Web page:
NEW YORK (Reuters) -- China increased its holdings of Treasurys in July for the first time in eight months, while Japan reduced its U.S. government debt load, data from the U.S. Treasury Department showed on Friday.
China's stash of Treasurys rose to $970 billion in July, from $967.8 billion in June, which was the lowest since May 2010, when it had $843.7 billion.
Japan, on the other hand, reduced its Treasury debt holdings to $1.234 trillion in July from $1.236 trillion the previous month. Japan remains the largest non-U.S. holder of Treasurys.
The fall in Japan's holdings was more or less in line with moves in the currency market. The yen firmed in July against the greenback, ending the month at 131.6 yen per dollar, from 135.22 yen at the beginning.
The yen's steep fall against a resurgent dollar this year has raised the prospect of Japan intervening in the market to boost the Japanese currency. Since the beginning of 2022, the yen has fallen 19.5% versus the dollar.
Overall, foreign holdings of Treasurys rose to $7.501 trillion in July, from 7.43 trillion in June.
On a transaction basis, U.S. Treasurys saw net foreign inflows of $23.12 billion in July, down from $58.9 billion the previous month. U.S. Treasurys have posted foreign inflows for a third straight month.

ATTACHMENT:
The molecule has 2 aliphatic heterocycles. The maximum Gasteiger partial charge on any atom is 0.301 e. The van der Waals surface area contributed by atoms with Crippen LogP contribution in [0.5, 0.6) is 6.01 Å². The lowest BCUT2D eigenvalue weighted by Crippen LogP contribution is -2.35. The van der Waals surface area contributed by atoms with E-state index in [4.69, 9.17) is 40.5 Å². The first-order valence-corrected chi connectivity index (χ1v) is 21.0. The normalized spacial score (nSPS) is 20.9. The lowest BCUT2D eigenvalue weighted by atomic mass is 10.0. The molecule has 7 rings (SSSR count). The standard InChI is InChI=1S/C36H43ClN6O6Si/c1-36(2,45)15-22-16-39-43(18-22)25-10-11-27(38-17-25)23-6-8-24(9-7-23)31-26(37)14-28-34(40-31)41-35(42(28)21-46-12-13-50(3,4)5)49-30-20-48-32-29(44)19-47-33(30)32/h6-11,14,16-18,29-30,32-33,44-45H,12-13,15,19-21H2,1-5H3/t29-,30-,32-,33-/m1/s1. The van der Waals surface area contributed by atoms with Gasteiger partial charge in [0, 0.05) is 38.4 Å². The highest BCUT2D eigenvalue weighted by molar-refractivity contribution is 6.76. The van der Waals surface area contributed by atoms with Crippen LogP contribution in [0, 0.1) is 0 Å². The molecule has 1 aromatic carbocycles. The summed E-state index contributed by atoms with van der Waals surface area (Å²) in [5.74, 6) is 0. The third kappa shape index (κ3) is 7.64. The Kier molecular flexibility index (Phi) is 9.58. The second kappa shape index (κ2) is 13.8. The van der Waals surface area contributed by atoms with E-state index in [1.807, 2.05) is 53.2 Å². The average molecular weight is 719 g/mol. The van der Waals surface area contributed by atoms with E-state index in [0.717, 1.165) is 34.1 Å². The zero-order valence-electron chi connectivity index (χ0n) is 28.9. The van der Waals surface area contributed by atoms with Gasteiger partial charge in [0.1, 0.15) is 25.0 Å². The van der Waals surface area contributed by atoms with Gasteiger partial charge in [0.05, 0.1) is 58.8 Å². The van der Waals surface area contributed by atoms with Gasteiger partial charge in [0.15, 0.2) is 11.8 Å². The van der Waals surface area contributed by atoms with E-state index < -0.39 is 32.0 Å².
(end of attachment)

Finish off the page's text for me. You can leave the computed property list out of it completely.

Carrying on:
The inflows generally tracked price action in the Treasurys market. The benchmark 10-year Treasury yield started July at 2.904% and ended the month at 2.642%.
In other asset classes, foreigners sold U.S. equities in July for a seventh straight month amounting to $60.32 billion, from outflows of $25.36 billion in June. July's outflow was the largest since March.
U.S. corporate bonds posted inflows in July of $8.78 billion, slightly down from $13.99 billion in June. Foreigners were net buyers of U.S. corporate bonds for seven straight months.
The Treasury data also showed U.S. residents once again sold their holdings of long-term foreign securities, with net sales of $27.2 billion, from sales of $50.5 billion in June.